A third goal is that high school graduation rates will rise to 90%.  We can do better than 90%, of course, simply by giving every eighteen year old a high school diploma.  But during a period in which performance is either dropping or has leveled off near the bottom, the trick would be to make high school graduation more, not less selective.  

     Of the three more or less legitimate goals--competency in math, science, history, and geography at key grade levels, adult literacy, and the basic skills necessary for competition in a world economy--little or no progress is being made.  Reports on math achievement seems to indicate American students remain, roughly where they have been for decades—near the bottom of a any list of academic performance in developed countries.  A simpler test is to go to try to buy a hamburger or a lightbulb, when the computers are down.  Just try explaining to the clerk how to calculate a 7% tax!      

The most significant conclusions of the Goals Panel was the familiar complaint: Further study is needed.  More data needs to be collected in every area, insisted the panel's chairman, Gov. Roy Romer of Colorado, and most of the panel members agreed that the main emphasis in the ongoing crusade to improve our schools should be on assembling data and devising new instruments for testing and measuring progress.  This has been the burden of that same old song that was sung before John Dewey had ever corrupted the first mind of a student.

The house is on fire; children are trapped screaming in an upper bedroom.  With sirens blaring, the hook and ladder company arrives on the scene.  The firemen chop their way through the front door and enter dramatically.  After delivering their canned lecture on the need for smoke detectors, the firemen tip their hats and once again with sirens blaring, they return to the firehall and go back to their usual pastime of counting off the days to the next millennium.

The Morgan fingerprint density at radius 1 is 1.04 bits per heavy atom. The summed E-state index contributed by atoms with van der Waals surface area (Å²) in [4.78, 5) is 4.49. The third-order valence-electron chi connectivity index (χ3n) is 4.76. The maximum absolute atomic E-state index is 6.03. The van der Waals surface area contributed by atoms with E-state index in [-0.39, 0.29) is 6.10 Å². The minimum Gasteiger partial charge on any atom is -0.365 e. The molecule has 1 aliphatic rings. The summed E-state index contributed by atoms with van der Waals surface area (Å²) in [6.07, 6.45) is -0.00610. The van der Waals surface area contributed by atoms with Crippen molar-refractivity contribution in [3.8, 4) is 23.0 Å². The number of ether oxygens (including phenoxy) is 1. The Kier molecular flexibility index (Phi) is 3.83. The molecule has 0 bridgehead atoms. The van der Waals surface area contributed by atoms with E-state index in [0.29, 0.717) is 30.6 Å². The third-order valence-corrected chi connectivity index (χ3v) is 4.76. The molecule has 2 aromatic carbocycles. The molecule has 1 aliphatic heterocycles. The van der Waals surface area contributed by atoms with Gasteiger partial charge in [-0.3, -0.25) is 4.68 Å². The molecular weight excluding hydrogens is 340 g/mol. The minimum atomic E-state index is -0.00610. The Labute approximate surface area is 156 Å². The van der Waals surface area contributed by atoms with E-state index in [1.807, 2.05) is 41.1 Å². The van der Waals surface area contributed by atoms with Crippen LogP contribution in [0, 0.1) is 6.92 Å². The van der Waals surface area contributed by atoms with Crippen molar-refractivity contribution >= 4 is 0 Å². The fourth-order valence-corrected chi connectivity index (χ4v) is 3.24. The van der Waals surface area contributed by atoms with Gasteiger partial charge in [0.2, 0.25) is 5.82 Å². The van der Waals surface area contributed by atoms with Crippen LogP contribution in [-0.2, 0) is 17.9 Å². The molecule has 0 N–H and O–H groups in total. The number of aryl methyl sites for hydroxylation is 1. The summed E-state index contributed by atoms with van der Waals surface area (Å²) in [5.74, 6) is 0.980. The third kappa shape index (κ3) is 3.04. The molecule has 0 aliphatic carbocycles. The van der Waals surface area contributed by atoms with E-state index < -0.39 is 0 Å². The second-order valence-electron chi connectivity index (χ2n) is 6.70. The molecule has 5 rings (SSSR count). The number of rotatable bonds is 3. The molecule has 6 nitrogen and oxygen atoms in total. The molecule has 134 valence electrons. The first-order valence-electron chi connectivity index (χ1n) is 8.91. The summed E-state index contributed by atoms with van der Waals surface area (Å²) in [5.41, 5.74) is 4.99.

Thomas Fleming

Thomas Fleming is president of the Fleming Foundation. He is the author of six books, including The Morality of Everyday Life and The Politics of Human Nature, as well as many articles and columns for newspapers, magazines,and learned journals. He holds a Ph.D. in Classics from the University of North Carolina, Chapel Hill and a B.A. in Greek from the College of Charleston. He served as editor of Chronicles: a Magazine of American Culture from 1984 to 2015 and president of The Rockford Institute from 1997-2014. In a previous life he taught classics at several colleges and served as a school headmaster in South Carolina

3 Responses

  1. Allen Wilson says:

    A few days ago I rediscovered my long lost copy of John Dewey’s “How We Think” (bought years ago, before I knew better). It is still unread, and I remain undecided on whether to read it or not. Is there any point?

  2. James D. says:

    Mr. Wilson,

    Do you have a wood stove or fireplace?

  3. Allen Wilson says:

    I wish I did, James D.

    Perhaps reading it might help me understand the enemy a little better?